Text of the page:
8. Uruguay — A new-look midfield will ensure La Celeste can boss around inferior teams. The vets will still have to carry Uruguay through the knockout rounds, but they’re very capable of doing that.

TIER 4: THE LONG SHOTS

9. Colombia — Los Cafeteros have a tendency to play both up to and down to their competition. For World Cup title odds purposes, that’s a good thing. But their occasional struggles against lesser foes are a window into some flaws that should keep them several steps away from a World Cup final.

10. Portugal — Don’t let Euro 2016 fool you! It was a legitimate and legitimately impressive accomplishment, but it’s not reason to believe Portugal are on an ascent that will climax at the World Cup.

11. Croatia — This is probably the most talented and deepest squad Croatia has ever had. But there is no convincing evidence they have overcome tactical and psychological problems that have plagued past editions.

12. Mexico — Manager Juan Carlos Osorio’s maniacal tinkering with formations and tactics has some fans calling for his head. Others think he’s a misunderstood genius. Let’s just pretend, for one second, that he’s the latter … couldn’t Mexico go on a run? Heck yeah they could, especially if they upset Germany in their opener.

TIER 5: EUROPEAN MEDIOCRITY (PLUS PERU AND MOROCCO)

13. Poland — Lumping Poland in with ‘mediocrity’ is probably a bit unfair. But they lack depth, and will, in all likelihood, be without their second or third-best player, starting centre back Kamil Glik.

14. Peru — You’re going to fall in love with this team. They head to Russia unbeaten in 15 games since the start of 2017, and having lost only two of its last 27. And if the streak carries into the World Cup, La Blanquiroja are going to ride an emotional wave that will sweep up fans around the world.

15. Denmark — Denmark is in the top five of the ‘do they have a clear, functional plan?’ rankings. They also have Christian Eriksen, which makes them a threat.

16. Serbia — Size? Check. Strength? Check. Talent? Check. Blend of youth and experience? Check. Established system or identity? Um…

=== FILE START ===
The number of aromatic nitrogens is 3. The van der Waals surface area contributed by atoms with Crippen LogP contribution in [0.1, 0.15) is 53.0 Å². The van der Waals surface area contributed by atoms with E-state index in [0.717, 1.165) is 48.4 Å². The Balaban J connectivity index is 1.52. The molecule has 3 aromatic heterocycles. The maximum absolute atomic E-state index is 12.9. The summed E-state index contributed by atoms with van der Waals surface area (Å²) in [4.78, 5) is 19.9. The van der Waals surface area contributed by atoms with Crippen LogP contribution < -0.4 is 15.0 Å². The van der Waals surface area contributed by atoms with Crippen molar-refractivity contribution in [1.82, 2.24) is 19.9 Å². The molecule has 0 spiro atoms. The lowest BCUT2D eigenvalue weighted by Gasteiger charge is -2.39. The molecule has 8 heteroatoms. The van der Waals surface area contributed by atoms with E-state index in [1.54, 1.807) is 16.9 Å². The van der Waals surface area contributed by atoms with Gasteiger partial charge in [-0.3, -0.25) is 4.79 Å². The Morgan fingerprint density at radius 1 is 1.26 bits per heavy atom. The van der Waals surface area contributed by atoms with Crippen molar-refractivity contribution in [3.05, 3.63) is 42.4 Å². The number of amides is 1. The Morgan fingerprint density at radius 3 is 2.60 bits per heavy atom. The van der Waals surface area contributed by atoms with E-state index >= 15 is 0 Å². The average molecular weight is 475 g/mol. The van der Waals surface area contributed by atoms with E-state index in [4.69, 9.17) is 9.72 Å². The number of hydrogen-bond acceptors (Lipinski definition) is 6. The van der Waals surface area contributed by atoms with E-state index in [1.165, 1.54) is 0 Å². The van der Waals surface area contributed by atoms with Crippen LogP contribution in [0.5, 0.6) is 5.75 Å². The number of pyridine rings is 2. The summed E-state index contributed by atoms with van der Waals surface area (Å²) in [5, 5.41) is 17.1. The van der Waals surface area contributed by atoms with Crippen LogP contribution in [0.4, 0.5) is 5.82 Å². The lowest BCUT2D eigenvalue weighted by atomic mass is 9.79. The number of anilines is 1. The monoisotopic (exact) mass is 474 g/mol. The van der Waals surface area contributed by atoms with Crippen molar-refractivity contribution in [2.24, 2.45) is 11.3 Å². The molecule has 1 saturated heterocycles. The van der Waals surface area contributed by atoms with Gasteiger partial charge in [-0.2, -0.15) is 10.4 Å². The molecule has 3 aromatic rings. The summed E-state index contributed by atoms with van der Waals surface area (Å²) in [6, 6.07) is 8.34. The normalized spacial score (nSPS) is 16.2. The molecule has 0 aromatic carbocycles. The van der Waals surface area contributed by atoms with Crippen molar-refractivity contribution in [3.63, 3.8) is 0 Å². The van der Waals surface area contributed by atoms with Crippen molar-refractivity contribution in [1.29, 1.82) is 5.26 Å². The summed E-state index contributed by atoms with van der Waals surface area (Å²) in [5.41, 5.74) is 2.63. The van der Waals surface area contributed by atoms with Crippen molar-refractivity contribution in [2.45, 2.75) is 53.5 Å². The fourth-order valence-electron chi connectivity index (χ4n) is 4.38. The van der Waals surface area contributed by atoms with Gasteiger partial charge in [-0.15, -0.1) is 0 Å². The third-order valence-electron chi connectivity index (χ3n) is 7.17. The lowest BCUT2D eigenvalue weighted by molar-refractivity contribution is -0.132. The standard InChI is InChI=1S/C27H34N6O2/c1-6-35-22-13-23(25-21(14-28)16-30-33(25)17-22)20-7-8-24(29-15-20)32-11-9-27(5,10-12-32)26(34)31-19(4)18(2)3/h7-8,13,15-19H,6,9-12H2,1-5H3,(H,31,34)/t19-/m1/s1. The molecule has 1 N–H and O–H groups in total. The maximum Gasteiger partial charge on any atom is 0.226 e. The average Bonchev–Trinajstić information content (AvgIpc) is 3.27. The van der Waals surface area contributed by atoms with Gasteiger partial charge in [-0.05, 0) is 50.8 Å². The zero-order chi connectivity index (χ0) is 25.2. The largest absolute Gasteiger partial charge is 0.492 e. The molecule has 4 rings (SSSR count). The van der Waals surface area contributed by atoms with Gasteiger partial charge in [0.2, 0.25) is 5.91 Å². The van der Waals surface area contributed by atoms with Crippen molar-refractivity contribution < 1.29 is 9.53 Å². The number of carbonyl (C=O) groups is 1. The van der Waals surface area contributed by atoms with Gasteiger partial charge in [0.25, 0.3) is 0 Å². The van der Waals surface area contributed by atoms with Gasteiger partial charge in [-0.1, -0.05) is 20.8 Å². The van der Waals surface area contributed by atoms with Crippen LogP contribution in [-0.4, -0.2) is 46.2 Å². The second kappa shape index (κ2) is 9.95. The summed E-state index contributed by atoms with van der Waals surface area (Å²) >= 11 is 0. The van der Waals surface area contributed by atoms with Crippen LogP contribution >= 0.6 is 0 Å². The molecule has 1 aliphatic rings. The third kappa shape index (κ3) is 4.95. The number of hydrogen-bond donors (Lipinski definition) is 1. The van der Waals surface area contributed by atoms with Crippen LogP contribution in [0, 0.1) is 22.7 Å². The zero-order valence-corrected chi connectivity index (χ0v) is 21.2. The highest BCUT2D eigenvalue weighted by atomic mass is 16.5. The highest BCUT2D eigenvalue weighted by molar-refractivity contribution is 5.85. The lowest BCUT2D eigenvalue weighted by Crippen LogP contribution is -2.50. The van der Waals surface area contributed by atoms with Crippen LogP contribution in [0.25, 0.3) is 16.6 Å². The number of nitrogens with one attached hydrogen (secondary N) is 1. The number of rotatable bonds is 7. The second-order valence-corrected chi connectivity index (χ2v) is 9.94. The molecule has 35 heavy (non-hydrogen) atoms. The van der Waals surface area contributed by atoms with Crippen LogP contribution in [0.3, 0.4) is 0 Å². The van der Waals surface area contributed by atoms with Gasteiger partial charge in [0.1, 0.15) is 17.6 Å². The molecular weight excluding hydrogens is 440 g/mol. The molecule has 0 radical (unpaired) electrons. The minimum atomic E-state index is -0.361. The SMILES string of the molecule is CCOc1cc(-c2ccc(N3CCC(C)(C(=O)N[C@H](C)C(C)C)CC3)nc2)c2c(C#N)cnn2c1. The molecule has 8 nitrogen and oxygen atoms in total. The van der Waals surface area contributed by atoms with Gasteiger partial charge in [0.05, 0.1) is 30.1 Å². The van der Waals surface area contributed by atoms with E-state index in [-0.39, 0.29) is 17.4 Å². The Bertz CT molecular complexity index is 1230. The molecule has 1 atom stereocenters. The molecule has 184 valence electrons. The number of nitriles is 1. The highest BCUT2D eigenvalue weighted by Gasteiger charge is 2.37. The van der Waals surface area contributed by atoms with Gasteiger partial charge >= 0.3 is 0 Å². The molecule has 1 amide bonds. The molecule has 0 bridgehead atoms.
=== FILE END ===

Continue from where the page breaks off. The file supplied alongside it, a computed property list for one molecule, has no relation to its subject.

17. Morocco — The draw was unkind, but the gap between Morocco and Portugal in Group B is far slimmer than you might think.

18. Switzerland — This Swiss generation is the epitome of ‘European mediocrity’.

TIER 6: HIGH CEILINGS, LOW FLOOR

19. Senegal — There were fleeting moments in Senegal’s penultimate warmup friendly that suggested the Lions of Teranga had figured themselves out. But I’m not sold.

20. Nigeria — Nigeria quadrennially attracts the ‘dark horse’ label, and rarely makes good on it. There’s reason to think this year could be different. But there’s more reason to think it’ll be more of the same.

TIER 7: LOW CEILINGS, LOW FLOORS

21. Russia — They are not good. Should they be significantly higher in these rankings simply because they’re playing at home? Maybe, but there’s not a lot of confidence around.

22. Sweden — Excruciatingly dull, which could get them out of the group but no further.

23. Iceland — A staunch defense and opportunistic attacking – much of it via set pieces – are Iceland’s best hopes. But regarding the former … the minnows have conceded 11 goals in their four most recent friendlies. Fighting spirit and togetherness can only carry them so far.

24. Iran — A less glamorous Iceland. Better than they were in 2014, but probably not quite good enough to hang in a tough group.

25. Egypt — Mohamed Salah and … uh … not much else. Oh, and Salah is racing against the clock to recover from a shoulder injury. Oh, and he likely won’t be as good with Egypt as he was this past season with Liverpool anyway.

26. Australia — Experienced Dutch boss Bert van Marwijk will have to work some magic, but there’s talent to work with in the attacking third.

27. Tunisia — The Eagles of Carthage – great nickname, by the way – have shown well in recent friendlies, and could give England fits.

28. Costa Rica — Not the same team they were four years ago. Er, actually, they are more or less the same team, but with four years of football on their legs, and probably with less good fortune this time around. So their sameness is precisely the problem.

29. Japan — Pretty enigmatic, but recent performances haven’t been promising.

TIER 9: THE BASEMENT

30. Saudi Arabia — This is probably the highest you’ll see the Saudis in any World Cup power rankings. They may very well go up in flames – in double-digit goals conceded, to be more precise – but they’re going to have a proper go at their Group A foes, and could beat one or two.

31. South Korea — The Koreans’ World Cup stock is low and falling.

32. Panama — Los Canaleros are probably going to get ripped apart. But they’re going to enjoy the heck out of the World Cup experience.